The Southeast U.S. is a biodiversity hotspot – an area rich in unique habitats and plants that, because of anthropogenic influences and climate change, is at increased risk of loss. The region is home to over 11,000 native plant species, 30% of which are endemic. Of the 65 plants that have vanished in North America since European settlement, nearly 40% (25) are from the Southeast U.S. Of an additional seven plants extinct in the wild (only known in ex situ collections), four are from the Southeast U.S.
Ex situ plant conservation is the maintenance and care of living plant material outside a species’ natural habitat, in the form of whole plants, seeds, pollen, tissues, and other viable germplasm. With growing environmental threats to wild plant populations, ex situ conservation is often of vital importance for long-term species survival. In addition to providing a safe haven to prevent a species’ complete extinction, ex situ collections support awareness-building for millions of botanic garden visitors and students each year by providing important and relevant plant conservation information. When produced from wild and genetically diverse material, ex situ plants can also supply material for reintroduction programs.
The Southeastern Plant Conservation Alliance (SE PCA), in partnership with the Atlanta Botanical Garden, Botanic Gardens Conservation International, U.S. (BGCI-US), and NatureServe conducted an ex situ collections survey in early 2021. The analyses presented in this report provide a framework for assessing current ex situ representation and gaps for high priority Southeastern U.S. plants of greatest conservation need. The results show fantastic progress for the Southeast U.S. and is above average when compared to other regional ex situ analyses recently completed by BGCI-US. This demonstrates the valuable work of ex situ institutions in the Southeast U.S. Our collective achievements and goals will guide ongoing efforts for our region to promote global standards for biodiversity conservation. This includes securing the majority of Southeast U.S. rare plants in seed banks and cultivated (ex situ) living collections and implementing recovery and restoration programs that return ex situ material to the wild (in situ).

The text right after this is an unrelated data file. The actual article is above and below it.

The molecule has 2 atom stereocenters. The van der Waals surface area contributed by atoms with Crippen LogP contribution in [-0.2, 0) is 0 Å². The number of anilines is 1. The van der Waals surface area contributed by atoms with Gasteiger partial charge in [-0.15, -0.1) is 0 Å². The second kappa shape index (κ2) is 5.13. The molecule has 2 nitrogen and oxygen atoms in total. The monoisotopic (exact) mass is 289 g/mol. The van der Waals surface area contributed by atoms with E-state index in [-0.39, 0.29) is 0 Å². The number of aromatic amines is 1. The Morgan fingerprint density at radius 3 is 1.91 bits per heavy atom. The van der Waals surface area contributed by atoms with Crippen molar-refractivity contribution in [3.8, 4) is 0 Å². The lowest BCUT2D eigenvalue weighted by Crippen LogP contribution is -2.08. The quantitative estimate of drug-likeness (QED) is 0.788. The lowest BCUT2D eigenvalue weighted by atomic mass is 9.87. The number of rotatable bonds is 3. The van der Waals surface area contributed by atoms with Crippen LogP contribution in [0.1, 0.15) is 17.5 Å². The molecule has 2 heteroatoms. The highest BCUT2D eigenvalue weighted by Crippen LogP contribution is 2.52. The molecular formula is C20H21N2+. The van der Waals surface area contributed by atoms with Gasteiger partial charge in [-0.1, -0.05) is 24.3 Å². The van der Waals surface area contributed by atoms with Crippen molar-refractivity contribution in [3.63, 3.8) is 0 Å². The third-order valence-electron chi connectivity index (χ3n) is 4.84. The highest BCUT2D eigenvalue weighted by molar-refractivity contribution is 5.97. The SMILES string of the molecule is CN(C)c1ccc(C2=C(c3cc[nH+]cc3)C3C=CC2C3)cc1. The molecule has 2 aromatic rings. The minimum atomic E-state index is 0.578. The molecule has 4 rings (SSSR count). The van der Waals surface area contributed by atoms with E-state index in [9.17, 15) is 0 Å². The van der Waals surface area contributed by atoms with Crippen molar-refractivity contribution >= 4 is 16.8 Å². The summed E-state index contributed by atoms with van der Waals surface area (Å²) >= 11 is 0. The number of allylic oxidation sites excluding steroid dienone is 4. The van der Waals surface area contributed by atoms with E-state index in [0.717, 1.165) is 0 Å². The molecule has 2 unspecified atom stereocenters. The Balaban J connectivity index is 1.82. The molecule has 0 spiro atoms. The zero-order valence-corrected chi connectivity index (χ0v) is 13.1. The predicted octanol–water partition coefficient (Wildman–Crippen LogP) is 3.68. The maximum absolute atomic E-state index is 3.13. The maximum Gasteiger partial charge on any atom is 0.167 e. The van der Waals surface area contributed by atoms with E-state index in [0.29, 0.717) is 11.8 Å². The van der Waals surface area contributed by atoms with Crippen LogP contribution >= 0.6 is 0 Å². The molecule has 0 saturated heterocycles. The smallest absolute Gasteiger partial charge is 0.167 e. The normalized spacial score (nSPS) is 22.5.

The SE PCA is a public and private partnership of professionals bridging gaps between local and national plant conservation efforts and collaborating to prevent and restore the loss of plant diversity in the Southeast U.S. The Alliance is tailored to multiple interests to provide training opportunities, fill information gaps, identify conservation needs, prioritize efforts, and work collaboratively to conserve imperiled plants. The goals of the SE PCA are being achieved by promoting best practices, adapting successful models, novel partnerships, and creative solutions to challenges while leveraging shared resources.
The Atlanta Botanical Garden has more than 30 years of experience in the conservation and recovery of rare and threatened plant species through research, propagation, collaborative restoration and habitat management. Through its Southeastern Center for Conservation & Research, the Atlanta Botanical Garden advances the science of conservation through research, collaborations, and native species recovery programs that include conservation collections at the Garden and applied conservation activities that support preservation of species in their native habitats.
For nearly 50 years, NatureServe has been the authoritative source for biodiversity data throughout the Americas. To protect threatened biodiversity, NatureServe works with nearly 100 organizations and over 1,000 conservation scientists to collect, analyze, and deliver standardized biodiversity information, providing comprehensive spatial data to meet both regulatory and conservation needs.
Botanic Gardens Conservation International is a global network representing some 600 institutional members in nearly 100 countries that exists to ensure the worldwide conservation of plant diversity. BGCI-US connects conservation interests, best practices, and information with botanic gardens and conservation partners to secure threatened plants in North America and around the world.
The SE PCA is currently coordinated by Atlanta Botanical Garden, with state, regional, and national partners. More than 120 individual members represent government agencies, land managers, botanical gardens, university programs, plus other experts and professionals; 20+ leaders make up the SE PCA leadership team; our footprint includes 17 U.S. states and territories.